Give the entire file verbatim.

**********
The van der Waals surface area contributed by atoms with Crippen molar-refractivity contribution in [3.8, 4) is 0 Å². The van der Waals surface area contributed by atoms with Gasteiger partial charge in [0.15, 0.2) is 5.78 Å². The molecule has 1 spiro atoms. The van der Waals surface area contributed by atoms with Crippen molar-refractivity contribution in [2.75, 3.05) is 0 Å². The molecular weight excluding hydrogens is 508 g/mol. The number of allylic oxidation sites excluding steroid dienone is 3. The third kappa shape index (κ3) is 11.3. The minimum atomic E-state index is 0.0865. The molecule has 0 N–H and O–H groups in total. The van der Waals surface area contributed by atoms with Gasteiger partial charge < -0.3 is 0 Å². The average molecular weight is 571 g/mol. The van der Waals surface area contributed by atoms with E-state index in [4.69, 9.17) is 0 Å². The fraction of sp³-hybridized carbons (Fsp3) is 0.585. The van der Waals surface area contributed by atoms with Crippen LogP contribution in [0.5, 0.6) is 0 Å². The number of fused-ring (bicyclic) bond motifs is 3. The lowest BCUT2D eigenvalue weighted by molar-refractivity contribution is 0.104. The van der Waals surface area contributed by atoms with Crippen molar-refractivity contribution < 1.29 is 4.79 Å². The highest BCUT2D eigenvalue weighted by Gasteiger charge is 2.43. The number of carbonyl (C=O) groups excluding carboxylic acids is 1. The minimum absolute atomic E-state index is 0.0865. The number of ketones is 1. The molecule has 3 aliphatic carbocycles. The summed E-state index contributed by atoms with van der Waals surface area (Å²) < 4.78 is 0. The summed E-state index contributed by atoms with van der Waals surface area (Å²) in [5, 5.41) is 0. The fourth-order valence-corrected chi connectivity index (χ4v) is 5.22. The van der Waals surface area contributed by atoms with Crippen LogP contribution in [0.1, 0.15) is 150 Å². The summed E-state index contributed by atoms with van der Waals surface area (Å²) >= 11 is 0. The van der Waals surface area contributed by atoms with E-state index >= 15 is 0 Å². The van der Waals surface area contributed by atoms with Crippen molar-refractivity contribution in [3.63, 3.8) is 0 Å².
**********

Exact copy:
The van der Waals surface area contributed by atoms with Crippen molar-refractivity contribution in [3.8, 4) is 0 Å². The van der Waals surface area contributed by atoms with Gasteiger partial charge in [0.15, 0.2) is 5.78 Å². The molecule has 1 spiro atoms. The van der Waals surface area contributed by atoms with Crippen molar-refractivity contribution in [2.75, 3.05) is 0 Å². The molecular weight excluding hydrogens is 508 g/mol. The number of allylic oxidation sites excluding steroid dienone is 3. The third kappa shape index (κ3) is 11.3. The minimum atomic E-state index is 0.0865. The molecule has 0 N–H and O–H groups in total. The van der Waals surface area contributed by atoms with Gasteiger partial charge < -0.3 is 0 Å². The average molecular weight is 571 g/mol. The van der Waals surface area contributed by atoms with E-state index in [4.69, 9.17) is 0 Å². The fraction of sp³-hybridized carbons (Fsp3) is 0.585. The van der Waals surface area contributed by atoms with Crippen LogP contribution in [0.5, 0.6) is 0 Å². The number of fused-ring (bicyclic) bond motifs is 3. The lowest BCUT2D eigenvalue weighted by molar-refractivity contribution is 0.104. The van der Waals surface area contributed by atoms with Crippen molar-refractivity contribution < 1.29 is 4.79 Å². The highest BCUT2D eigenvalue weighted by Gasteiger charge is 2.43. The number of carbonyl (C=O) groups excluding carboxylic acids is 1. The minimum absolute atomic E-state index is 0.0865. The number of ketones is 1. The molecule has 3 aliphatic carbocycles. The summed E-state index contributed by atoms with van der Waals surface area (Å²) < 4.78 is 0. The summed E-state index contributed by atoms with van der Waals surface area (Å²) in [5, 5.41) is 0. The fourth-order valence-corrected chi connectivity index (χ4v) is 5.22. The van der Waals surface area contributed by atoms with Crippen LogP contribution in [0.1, 0.15) is 150 Å². The summed E-state index contributed by atoms with van der Waals surface area (Å²) >= 11 is 0. The van der Waals surface area contributed by atoms with E-state index >= 15 is 0 Å². The van der Waals surface area contributed by atoms with Crippen molar-refractivity contribution in [3.63, 3.8) is 0 Å².